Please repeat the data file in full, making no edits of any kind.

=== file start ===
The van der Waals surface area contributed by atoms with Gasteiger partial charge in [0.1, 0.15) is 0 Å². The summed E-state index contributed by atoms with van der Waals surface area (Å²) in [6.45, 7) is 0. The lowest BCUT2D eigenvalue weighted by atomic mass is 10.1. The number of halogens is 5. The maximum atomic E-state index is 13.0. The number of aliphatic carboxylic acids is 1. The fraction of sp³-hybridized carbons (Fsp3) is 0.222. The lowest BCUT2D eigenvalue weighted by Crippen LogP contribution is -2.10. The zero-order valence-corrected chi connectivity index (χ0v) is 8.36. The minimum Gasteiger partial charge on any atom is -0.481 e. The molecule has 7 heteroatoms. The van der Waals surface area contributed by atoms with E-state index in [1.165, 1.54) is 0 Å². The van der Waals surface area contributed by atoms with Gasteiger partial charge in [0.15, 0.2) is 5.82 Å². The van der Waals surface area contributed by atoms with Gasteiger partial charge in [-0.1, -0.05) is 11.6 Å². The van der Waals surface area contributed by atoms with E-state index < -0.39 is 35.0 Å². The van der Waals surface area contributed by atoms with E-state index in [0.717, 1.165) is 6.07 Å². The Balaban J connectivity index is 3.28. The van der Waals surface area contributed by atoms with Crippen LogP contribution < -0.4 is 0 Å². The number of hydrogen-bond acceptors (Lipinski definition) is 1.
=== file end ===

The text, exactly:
The van der Waals surface area contributed by atoms with Gasteiger partial charge in [0.1, 0.15) is 0 Å². The summed E-state index contributed by atoms with van der Waals surface area (Å²) in [6.45, 7) is 0. The lowest BCUT2D eigenvalue weighted by atomic mass is 10.1. The number of halogens is 5. The maximum atomic E-state index is 13.0. The number of aliphatic carboxylic acids is 1. The fraction of sp³-hybridized carbons (Fsp3) is 0.222. The lowest BCUT2D eigenvalue weighted by Crippen LogP contribution is -2.10. The zero-order valence-corrected chi connectivity index (χ0v) is 8.36. The minimum Gasteiger partial charge on any atom is -0.481 e. The molecule has 7 heteroatoms. The van der Waals surface area contributed by atoms with E-state index in [1.165, 1.54) is 0 Å². The van der Waals surface area contributed by atoms with Gasteiger partial charge in [0.15, 0.2) is 5.82 Å². The van der Waals surface area contributed by atoms with Gasteiger partial charge in [-0.1, -0.05) is 11.6 Å². The van der Waals surface area contributed by atoms with E-state index < -0.39 is 35.0 Å². The van der Waals surface area contributed by atoms with E-state index in [0.717, 1.165) is 6.07 Å². The Balaban J connectivity index is 3.28. The van der Waals surface area contributed by atoms with Crippen LogP contribution < -0.4 is 0 Å². The number of hydrogen-bond acceptors (Lipinski definition) is 1.